This past week, I was given the extreme honor of being present as one of my dear friends (and Oy Gay contributors), Tera Greene, became a member of the tribe. I listened in the room when she defended her decision with the Beit Din (literally means “house of judgement”) and proudly recited knowledge, commitment, and spiritual connection to a community of faith she was not born into. Her octogenarian grandfather sat on her other side and together, we all cried as she declared her faith. That in itself would have been enough of an honor for me as a witness. Alas, I was there in the Mikveh with her as she recited the same prayers my mother did almost 10 years ago.
If you know Tera, you know that she has a voice that commands a room. She sings with such feeling and power. Imagine being in a room that echoes with that passion as she sings the ancient prayers of our faith and declares to her people that she is among them. I got chills then and have them now as I remember the sound of her voice. She chose the hebrew name Ashira Tova which literally means rich and good. Shira also conjours music and song. I couldn’t think of a more perfect name for her myself and can’t wait for you all to meet the newest member of the tribe.
Tera and my mother, as well as other inspiring Jews by Choice, remind me every day why I am a part of this community. I may not follow all the rules and I may not agree with you, but I am proud to be among you. And this week as I give thanks, I thank those of you who have made a great commitment to a people who welcome you with open arms. May your journey be a reminder to the rest of us that we have many choices to make, but that being who we really are is in fact the greatest and most important choice we’ll make.
November 24, 2010 | 11:06 am
Posted by Tera Greene
As we gather for another round of Thanks-givings, this year I am making sure to thank my marvelous hair. Sure, I used to get teased and find myself crying all the way home via taunts of “Einstein! Einstein!” because I was not only smart, but I also had the most ridiculously crazy hair this side of Afro-land. But, now I’m thankful for my hair - it’s fun, fabulous and gives me a confidence like none other. I’m finally at a place where I appreciate the uniqueness of my funky, fun-lovin’ hair, though it’s often beneath a hat or colorful bandana because of my innate sense of modesty.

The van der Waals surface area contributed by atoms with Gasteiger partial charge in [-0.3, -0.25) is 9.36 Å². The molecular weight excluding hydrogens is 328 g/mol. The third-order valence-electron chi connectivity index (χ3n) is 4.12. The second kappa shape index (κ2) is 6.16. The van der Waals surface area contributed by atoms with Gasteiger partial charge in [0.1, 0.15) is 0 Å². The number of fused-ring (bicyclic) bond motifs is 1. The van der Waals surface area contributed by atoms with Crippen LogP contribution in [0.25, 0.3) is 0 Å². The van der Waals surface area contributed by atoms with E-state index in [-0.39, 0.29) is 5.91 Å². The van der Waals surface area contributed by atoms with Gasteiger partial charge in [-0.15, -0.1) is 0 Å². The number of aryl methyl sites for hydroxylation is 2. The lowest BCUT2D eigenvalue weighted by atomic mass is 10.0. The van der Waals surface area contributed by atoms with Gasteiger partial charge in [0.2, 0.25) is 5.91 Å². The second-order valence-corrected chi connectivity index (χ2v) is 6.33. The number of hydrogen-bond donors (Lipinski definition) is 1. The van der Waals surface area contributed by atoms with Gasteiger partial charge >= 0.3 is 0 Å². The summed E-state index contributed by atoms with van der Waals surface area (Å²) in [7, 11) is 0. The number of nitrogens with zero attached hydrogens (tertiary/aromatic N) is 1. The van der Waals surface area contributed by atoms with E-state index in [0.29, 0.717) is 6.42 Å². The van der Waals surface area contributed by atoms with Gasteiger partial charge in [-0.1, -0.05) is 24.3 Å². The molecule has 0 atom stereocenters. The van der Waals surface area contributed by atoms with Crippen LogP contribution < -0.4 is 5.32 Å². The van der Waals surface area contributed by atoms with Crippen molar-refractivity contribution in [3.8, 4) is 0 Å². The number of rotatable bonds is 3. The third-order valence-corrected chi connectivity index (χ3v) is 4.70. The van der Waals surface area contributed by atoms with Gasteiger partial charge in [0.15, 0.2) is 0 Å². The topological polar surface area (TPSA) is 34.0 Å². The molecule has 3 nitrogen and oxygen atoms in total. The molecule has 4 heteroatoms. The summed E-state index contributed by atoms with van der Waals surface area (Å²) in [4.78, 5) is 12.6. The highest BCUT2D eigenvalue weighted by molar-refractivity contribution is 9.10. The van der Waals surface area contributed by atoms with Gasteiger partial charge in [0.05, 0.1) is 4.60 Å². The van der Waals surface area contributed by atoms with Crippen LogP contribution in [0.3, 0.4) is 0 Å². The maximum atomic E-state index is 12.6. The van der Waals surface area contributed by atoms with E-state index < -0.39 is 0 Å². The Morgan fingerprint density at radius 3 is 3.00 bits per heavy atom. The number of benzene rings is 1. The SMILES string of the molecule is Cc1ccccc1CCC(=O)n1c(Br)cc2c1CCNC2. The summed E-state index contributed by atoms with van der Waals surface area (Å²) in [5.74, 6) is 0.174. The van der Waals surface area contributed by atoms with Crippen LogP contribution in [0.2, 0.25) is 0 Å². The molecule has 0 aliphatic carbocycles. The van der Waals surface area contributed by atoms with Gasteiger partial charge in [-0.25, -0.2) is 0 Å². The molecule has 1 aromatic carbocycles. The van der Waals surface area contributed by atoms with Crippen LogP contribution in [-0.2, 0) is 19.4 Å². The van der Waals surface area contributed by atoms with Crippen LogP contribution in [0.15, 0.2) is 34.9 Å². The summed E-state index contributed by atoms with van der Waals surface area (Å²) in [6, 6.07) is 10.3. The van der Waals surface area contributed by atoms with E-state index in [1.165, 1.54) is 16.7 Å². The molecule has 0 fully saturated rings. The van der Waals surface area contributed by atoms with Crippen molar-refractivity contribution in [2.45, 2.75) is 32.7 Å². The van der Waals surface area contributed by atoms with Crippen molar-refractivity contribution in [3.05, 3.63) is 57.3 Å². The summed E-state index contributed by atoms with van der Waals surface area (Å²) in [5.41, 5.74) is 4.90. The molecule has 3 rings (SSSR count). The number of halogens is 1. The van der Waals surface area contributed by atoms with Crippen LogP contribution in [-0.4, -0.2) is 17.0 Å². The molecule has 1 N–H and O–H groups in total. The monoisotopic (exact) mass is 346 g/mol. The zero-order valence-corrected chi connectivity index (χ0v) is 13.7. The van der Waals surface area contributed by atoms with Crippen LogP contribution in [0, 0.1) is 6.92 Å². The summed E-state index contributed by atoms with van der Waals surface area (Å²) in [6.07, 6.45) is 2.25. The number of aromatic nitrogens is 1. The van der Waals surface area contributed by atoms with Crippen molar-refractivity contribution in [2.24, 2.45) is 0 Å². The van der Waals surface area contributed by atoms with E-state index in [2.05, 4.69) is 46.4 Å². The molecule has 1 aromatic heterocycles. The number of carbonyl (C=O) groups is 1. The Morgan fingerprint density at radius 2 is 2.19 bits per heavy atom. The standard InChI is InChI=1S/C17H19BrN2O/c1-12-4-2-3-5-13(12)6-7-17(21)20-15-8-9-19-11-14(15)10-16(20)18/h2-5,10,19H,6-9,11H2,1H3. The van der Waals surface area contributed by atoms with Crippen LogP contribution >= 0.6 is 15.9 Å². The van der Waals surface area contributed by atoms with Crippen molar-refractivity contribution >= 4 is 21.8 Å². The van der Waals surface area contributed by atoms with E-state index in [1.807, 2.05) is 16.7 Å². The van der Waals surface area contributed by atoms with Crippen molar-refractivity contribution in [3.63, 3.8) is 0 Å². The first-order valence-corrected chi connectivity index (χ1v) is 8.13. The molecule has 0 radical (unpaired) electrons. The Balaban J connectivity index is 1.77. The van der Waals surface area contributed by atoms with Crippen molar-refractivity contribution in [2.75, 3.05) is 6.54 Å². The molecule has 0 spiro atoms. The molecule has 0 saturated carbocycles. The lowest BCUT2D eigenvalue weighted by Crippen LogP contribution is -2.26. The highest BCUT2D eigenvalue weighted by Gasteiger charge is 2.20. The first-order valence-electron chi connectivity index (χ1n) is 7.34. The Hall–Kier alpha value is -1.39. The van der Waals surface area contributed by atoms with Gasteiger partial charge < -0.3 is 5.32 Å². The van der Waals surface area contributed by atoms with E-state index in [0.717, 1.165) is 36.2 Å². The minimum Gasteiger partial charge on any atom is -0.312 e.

This year I successfully gave a schlacking to my first attempt at taking out my first-time dreads 5 years in the making, which means I didn’t have to start all the way over with little-to-no hair after I was done taking them out. Whew! I mean, regardless if I used ‘schlacking’ properly, I know I definitely chose and used the “correct” detangler and special combs properly over the tedious 24 hour, 3-day period which is why I practically still had a full head of hair post de-dreading - definitely a feat I am thankful for in the personal hair department.
I wanted to catch up with fellow blogger, Kalil Cohen, about hair, activism and things he is thankful for, as he, myself and some close friends head into another one of our annual Thanksgiving gatherings. So without further ado…
Describe your childhood hair.
I used to grow it out past my shoulder and then cut it to my ears and then start growing it out again when I was a kid. By High School it was always pulled back in a pony tail or half pony tail.
Describe your adulthood hair.
My hair has been much more varied as an adult. I had dreadlocks for a year, then bleached and dyed them different colors (George Clinton style). Since cutting them off I’ve never had long hair again. Since then I had it dyed pink, red, blue, and bleached. All last year I had a mohawk for easy maintenance, but now that I don’t cut my hair myself but have an awesome hairstylist - Pony at Sirens Salon for those of you in LA - it’s been changing a lot more frequently. I definitely prefer short on the sides, longer on top, but in different shapes and looks.
Are there any moments in your queerish youth that influenced how you treat others in your adulthood? Or were you just raised right, so to speak?
I always had a strong sense of right and wrong from my family, my religious background, and my own heart. I was taught to speak up as a strong woman, and continue to do so as a trans man. And yeah, my parents have definitely led by example in how they treat others with respect and compassion.
What is your profession and what are your hobbies? How do they influence your hairstyle and vice-versa?
I’m an artist (filmmaker and rapper) and teacher. This influences my hair because it always has to be two looks at once, one for work and one for play. I wear my hair up and curly for play, and down and straight for work. Having thick wavy hair, it’s really easy to make it go either way. Both styles express a different part of my personality. For working with kids I have a slightly more serious, calm demeanor and having my hair down fits well with that part of myself. The rest of the time - and especially for performances - I let the curls go wild on top of my head, which expresses my creative, free-spirit self.
What are the favorite values that you like to embody and impart upon youth, queer or not?
1. Treat people with respect - including yourself!
2. Stand up for yourself and others if someone is disrespectful, but with an educational rather than aggressive approach.
3. Have high standards and high expectations. Dream big to live your greatest life possible!